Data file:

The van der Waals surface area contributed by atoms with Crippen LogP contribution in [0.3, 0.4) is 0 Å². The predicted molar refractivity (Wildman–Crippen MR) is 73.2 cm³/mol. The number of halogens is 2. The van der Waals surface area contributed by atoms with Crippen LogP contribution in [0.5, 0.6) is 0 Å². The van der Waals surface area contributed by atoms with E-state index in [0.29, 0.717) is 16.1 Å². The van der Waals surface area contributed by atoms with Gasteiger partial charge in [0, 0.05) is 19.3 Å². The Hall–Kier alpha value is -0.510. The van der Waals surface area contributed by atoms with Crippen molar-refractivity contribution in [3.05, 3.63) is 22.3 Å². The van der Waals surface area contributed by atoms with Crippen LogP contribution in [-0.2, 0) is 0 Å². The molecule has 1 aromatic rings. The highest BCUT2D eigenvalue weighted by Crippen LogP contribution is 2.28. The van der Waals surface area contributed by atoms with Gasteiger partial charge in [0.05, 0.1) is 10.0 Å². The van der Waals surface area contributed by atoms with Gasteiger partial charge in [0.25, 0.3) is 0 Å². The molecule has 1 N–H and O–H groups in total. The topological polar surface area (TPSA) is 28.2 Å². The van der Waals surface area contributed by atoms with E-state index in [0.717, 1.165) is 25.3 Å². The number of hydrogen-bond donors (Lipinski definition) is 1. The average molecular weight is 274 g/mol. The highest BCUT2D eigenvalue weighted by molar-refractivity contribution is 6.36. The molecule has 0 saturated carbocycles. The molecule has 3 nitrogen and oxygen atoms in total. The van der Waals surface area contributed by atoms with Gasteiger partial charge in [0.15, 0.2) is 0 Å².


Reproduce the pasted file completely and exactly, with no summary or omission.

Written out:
The van der Waals surface area contributed by atoms with Crippen LogP contribution in [0.3, 0.4) is 0 Å². The predicted molar refractivity (Wildman–Crippen MR) is 73.2 cm³/mol. The number of halogens is 2. The van der Waals surface area contributed by atoms with Crippen LogP contribution in [0.5, 0.6) is 0 Å². The van der Waals surface area contributed by atoms with E-state index in [0.29, 0.717) is 16.1 Å². The van der Waals surface area contributed by atoms with Gasteiger partial charge in [0, 0.05) is 19.3 Å². The Hall–Kier alpha value is -0.510. The van der Waals surface area contributed by atoms with Crippen molar-refractivity contribution in [3.05, 3.63) is 22.3 Å². The van der Waals surface area contributed by atoms with Crippen LogP contribution in [-0.2, 0) is 0 Å². The molecule has 1 aromatic rings. The highest BCUT2D eigenvalue weighted by Crippen LogP contribution is 2.28. The van der Waals surface area contributed by atoms with Gasteiger partial charge in [0.05, 0.1) is 10.0 Å². The van der Waals surface area contributed by atoms with Gasteiger partial charge in [0.25, 0.3) is 0 Å². The molecule has 1 N–H and O–H groups in total. The topological polar surface area (TPSA) is 28.2 Å². The van der Waals surface area contributed by atoms with E-state index in [0.717, 1.165) is 25.3 Å². The number of hydrogen-bond donors (Lipinski definition) is 1. The average molecular weight is 274 g/mol. The highest BCUT2D eigenvalue weighted by molar-refractivity contribution is 6.36. The molecule has 0 saturated carbocycles. The molecule has 3 nitrogen and oxygen atoms in total. The van der Waals surface area contributed by atoms with Gasteiger partial charge in [0.15, 0.2) is 0 Å².